“The thieves within the system have been frustrating every attempt by the government to install technology to monitor crude oil theft in the country. Attempts to replicate the deployment of technology like Saudi Arabia for surveillance oil installations from the control rooms have been sabotaged by the institutionalised criminals within the government. These things have been going on for years because some people have been benefiting from it.
“Ofcourse, the present administration has not shown enough commitment to addressing this crisis. We may be lucky, in 2023, after electing the right leadership to run the affairs of the country. Nigerians must be sensitive to electing the right leadership in the next general election to ameliorate the crisis.
“If crude oil and gas is the lifeline of the country and resources are stolen by the managers of the resources, then we should be prepared to face the aftermath when these resources would be no more. We have seen the lobby by these same set of people to influence elections and control the political space in order to safeguard and guarantee their access to control of petroleum resources,” the security expert said.
Amachree, therefore, noted that the rising cases of oil theft in the country pose a great risk to the survival of the economy, adding that it is an existential threat.
Osten Olorunsola, Chairman, the Energy Institute of Nigeria, In his intervention during the panel session disclosed that crude oil which is supposed to be a common blessing is now the destroyer of the economy. The activities of the thieves are actually a complete breakdown of the ecosystem.
According to Chairman/Chief Executive of Energetikos Limited, there are two levels of crude oil thieves, those stealing small barrels of crude oil at the community level and organised criminals stealing crude oil with large vessels. He said that solution to one can not be deployed to resolve the other problem.
He said, “First problem is the host community and associated crises. These are crises that have just shown up within a few years. They were not here 20 years ago, when everyone including organisations in the sector used to be afraid of being associated with oil crimes.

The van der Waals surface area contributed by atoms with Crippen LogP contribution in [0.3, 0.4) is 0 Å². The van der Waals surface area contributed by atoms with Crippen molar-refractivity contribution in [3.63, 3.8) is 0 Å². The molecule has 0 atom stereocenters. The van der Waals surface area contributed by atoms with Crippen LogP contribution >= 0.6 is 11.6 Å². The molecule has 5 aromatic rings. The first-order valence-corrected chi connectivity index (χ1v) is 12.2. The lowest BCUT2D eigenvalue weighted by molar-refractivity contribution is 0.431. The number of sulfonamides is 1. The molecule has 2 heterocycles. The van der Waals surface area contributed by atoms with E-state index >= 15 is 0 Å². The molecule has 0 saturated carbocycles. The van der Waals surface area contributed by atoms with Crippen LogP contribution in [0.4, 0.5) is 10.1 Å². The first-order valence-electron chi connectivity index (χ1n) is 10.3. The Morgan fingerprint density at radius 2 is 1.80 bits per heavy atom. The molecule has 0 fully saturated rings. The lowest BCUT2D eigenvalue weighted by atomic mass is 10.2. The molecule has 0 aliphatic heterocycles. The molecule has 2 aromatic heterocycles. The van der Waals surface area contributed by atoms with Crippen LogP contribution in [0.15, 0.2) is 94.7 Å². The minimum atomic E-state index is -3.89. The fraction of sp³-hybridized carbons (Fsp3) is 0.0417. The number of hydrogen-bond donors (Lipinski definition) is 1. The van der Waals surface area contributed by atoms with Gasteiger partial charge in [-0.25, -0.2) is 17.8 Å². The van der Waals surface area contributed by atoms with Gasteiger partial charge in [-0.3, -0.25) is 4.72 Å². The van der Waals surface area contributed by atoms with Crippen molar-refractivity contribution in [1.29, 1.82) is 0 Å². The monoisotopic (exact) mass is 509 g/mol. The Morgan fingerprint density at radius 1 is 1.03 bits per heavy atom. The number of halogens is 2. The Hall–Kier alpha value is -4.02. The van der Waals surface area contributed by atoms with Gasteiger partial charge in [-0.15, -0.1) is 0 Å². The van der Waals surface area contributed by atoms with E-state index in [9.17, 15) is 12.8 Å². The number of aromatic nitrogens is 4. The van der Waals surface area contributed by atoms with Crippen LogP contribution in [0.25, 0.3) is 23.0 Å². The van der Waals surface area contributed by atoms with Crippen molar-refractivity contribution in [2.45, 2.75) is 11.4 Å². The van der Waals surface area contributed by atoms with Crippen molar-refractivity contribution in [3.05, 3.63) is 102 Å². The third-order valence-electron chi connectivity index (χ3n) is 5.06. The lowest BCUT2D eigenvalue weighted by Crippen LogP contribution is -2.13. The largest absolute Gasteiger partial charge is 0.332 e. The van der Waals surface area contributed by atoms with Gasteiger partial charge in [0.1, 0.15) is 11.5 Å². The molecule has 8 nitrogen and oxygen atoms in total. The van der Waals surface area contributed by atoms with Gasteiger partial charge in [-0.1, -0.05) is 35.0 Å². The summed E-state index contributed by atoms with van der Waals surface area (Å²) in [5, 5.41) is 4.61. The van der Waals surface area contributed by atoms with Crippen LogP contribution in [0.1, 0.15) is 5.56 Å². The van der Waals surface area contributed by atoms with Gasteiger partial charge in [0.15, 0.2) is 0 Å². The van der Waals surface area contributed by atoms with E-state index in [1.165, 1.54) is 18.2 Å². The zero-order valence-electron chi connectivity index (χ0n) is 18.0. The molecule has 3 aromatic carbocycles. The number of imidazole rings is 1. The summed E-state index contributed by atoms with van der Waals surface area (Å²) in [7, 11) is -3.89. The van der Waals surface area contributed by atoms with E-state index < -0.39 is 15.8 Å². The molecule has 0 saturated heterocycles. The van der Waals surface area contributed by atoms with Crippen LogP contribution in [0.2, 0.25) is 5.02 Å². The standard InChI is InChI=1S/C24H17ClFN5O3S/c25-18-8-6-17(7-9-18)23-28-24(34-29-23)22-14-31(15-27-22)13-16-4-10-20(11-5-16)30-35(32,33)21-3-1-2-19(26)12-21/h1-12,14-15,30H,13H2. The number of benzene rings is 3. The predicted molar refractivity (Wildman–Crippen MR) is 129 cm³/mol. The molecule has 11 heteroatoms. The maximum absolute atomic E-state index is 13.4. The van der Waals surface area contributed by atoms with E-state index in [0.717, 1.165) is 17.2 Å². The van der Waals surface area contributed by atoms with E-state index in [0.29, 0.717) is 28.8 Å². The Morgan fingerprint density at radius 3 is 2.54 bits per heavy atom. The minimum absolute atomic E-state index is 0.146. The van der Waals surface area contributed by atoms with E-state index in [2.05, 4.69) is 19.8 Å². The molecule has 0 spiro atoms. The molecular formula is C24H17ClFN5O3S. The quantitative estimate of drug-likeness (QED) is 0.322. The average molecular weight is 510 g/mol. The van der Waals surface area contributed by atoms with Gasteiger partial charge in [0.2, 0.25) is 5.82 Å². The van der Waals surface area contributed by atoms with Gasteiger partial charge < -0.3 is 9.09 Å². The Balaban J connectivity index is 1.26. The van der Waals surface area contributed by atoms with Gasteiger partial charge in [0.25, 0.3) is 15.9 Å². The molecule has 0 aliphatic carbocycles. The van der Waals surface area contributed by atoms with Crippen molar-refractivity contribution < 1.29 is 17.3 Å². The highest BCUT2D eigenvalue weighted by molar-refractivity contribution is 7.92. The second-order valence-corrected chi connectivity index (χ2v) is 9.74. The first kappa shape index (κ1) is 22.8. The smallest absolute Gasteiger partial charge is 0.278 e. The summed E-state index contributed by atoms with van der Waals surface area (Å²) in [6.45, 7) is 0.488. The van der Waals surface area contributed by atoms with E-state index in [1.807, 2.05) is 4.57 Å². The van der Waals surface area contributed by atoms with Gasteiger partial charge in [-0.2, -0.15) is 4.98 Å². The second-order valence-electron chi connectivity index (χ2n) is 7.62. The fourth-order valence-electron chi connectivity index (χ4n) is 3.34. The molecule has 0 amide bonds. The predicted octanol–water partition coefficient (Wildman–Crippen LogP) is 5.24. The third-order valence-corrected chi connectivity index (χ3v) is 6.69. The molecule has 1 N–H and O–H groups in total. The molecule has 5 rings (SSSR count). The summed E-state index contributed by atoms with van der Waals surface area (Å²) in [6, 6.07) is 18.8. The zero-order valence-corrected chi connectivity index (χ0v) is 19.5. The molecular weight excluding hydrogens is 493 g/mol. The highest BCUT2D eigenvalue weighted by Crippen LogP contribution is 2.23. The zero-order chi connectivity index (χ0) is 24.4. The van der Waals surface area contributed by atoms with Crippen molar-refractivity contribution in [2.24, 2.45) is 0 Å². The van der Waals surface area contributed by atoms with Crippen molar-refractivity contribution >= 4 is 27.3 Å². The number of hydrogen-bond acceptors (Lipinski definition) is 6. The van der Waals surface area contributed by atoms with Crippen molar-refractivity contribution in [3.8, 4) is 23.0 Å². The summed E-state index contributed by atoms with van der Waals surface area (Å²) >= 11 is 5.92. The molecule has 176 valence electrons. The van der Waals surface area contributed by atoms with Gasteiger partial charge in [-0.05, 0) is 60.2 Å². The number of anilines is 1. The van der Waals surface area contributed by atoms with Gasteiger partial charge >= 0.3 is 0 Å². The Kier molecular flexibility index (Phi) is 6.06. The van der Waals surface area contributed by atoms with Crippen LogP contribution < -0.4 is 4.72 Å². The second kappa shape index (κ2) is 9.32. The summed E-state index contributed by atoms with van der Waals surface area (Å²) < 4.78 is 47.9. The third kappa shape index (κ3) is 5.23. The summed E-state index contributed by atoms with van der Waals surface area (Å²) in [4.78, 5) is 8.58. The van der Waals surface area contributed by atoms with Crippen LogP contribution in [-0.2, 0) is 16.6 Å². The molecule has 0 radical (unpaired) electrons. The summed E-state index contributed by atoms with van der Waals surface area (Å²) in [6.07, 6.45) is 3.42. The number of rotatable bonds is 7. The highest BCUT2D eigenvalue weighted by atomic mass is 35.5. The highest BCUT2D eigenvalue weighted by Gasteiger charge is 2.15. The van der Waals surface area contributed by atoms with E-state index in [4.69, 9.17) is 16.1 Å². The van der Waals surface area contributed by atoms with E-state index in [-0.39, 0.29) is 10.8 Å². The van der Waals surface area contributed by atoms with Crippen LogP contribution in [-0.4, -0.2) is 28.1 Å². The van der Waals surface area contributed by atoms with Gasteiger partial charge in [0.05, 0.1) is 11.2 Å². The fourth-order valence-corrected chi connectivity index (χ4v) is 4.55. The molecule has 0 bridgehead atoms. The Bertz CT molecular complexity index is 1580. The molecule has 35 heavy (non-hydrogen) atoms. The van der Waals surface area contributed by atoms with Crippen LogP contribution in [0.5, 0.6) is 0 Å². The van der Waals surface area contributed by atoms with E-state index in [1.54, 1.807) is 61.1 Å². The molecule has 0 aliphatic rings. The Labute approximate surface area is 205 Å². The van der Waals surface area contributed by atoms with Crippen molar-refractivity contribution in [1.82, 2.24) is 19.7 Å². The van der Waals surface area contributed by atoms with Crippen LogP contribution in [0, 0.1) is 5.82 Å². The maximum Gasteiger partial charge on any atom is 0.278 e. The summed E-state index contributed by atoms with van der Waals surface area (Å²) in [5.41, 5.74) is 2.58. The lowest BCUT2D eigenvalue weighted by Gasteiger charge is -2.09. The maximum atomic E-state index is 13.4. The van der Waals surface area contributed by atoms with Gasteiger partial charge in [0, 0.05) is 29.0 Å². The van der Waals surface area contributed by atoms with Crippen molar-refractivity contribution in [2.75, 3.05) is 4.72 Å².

“In those days, the stakeholders and the oil-producing communities shared a sense of collective ownership and interests in these oil assets.
“We all used to see Nigeria, as our country. People had some feelings of relative inclusiveness and committed to shared prosperity and in fact, some oil workers were integrating with the producing communities. Poverty was never a factor and there was no incentive to go into pipeline vandalism.
“As of that time, the IOCs that was in charge of the production, had a superlative operating system and regulatory framework than the DPR. They were forced to operate at international standards based on the regulatory framework operational in their countries. Some of these attributes have been neglected because Nigerian regulatory authorities do not have that rigour to sustain such regulatory responsibilities.
“There was governance in the country at that time. The DPR in those days had an office in Port Harcourt, Rivers State. The former DPR Directors including Mr. Jubril Oyekan , Peter Achebe to Billy Agha, used to make pronouncement without undue interference from the Ministry of Petroleum and the Presidency. At that point in time, there was no need for small thieves (those stealing only 5 barrels),” Olorunshola said.
The former Director of DPR noted that the recently approved PIA had only put in check the activities of small thieves within the host communities.
According to him the PIA, unfortunately, does not put in place measures to checkmate the activities of institutionalised oil thieves. He noted that these big criminals are the major perpetrators of economic crime against Nigeria.
He said, “The present system in Nigeria offers great incentives to organised criminals stealing our crude oil. The Nigerian government is tolerant of these economic saboteurs. The fear no longer exists, because the situation has changed, we now celebrate criminals and offer big contracts to oil thieves.
Olorunshola while proffering solutions to the crises, said, “The big thieves, certainly, need a firing squad. The organised criminality in the Niger Delta region is an existential threat that shouldn’t be tolerated for a seconds within our space.”